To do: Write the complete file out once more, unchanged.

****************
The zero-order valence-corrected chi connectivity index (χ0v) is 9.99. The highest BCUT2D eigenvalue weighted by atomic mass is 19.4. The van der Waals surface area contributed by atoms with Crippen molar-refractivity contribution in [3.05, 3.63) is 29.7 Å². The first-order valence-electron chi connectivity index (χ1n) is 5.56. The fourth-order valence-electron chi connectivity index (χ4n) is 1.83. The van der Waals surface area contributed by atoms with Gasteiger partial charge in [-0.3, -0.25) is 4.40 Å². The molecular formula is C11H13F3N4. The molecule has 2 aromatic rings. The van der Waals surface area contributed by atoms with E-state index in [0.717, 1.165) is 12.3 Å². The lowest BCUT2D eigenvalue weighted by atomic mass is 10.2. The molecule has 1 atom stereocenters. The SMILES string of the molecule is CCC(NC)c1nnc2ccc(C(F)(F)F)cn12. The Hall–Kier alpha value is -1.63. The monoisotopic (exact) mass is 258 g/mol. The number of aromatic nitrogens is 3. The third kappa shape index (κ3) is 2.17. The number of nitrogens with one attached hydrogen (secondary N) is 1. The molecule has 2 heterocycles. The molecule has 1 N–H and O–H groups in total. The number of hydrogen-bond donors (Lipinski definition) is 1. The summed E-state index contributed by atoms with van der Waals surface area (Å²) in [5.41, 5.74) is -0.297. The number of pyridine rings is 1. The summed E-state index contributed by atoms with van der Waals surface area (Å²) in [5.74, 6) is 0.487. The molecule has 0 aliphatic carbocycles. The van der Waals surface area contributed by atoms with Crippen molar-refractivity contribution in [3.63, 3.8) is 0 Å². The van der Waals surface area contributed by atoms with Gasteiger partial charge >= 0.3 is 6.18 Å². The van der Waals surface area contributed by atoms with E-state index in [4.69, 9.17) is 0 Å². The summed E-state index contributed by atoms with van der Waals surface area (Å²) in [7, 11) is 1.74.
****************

The zero-order valence-corrected chi connectivity index (χ0v) is 9.99. The highest BCUT2D eigenvalue weighted by atomic mass is 19.4. The van der Waals surface area contributed by atoms with Crippen molar-refractivity contribution in [3.05, 3.63) is 29.7 Å². The first-order valence-electron chi connectivity index (χ1n) is 5.56. The fourth-order valence-electron chi connectivity index (χ4n) is 1.83. The van der Waals surface area contributed by atoms with Gasteiger partial charge in [-0.3, -0.25) is 4.40 Å². The molecular formula is C11H13F3N4. The molecule has 2 aromatic rings. The van der Waals surface area contributed by atoms with E-state index in [0.717, 1.165) is 12.3 Å². The lowest BCUT2D eigenvalue weighted by atomic mass is 10.2. The molecule has 1 atom stereocenters. The SMILES string of the molecule is CCC(NC)c1nnc2ccc(C(F)(F)F)cn12. The Hall–Kier alpha value is -1.63. The monoisotopic (exact) mass is 258 g/mol. The number of aromatic nitrogens is 3. The third kappa shape index (κ3) is 2.17. The number of nitrogens with one attached hydrogen (secondary N) is 1. The molecule has 2 heterocycles. The molecule has 1 N–H and O–H groups in total. The number of hydrogen-bond donors (Lipinski definition) is 1. The summed E-state index contributed by atoms with van der Waals surface area (Å²) in [5.41, 5.74) is -0.297. The number of pyridine rings is 1. The summed E-state index contributed by atoms with van der Waals surface area (Å²) in [5.74, 6) is 0.487. The molecule has 0 aliphatic carbocycles. The van der Waals surface area contributed by atoms with Crippen molar-refractivity contribution in [3.63, 3.8) is 0 Å². The van der Waals surface area contributed by atoms with Gasteiger partial charge >= 0.3 is 6.18 Å². The van der Waals surface area contributed by atoms with E-state index in [4.69, 9.17) is 0 Å². The summed E-state index contributed by atoms with van der Waals surface area (Å²) in [7, 11) is 1.74.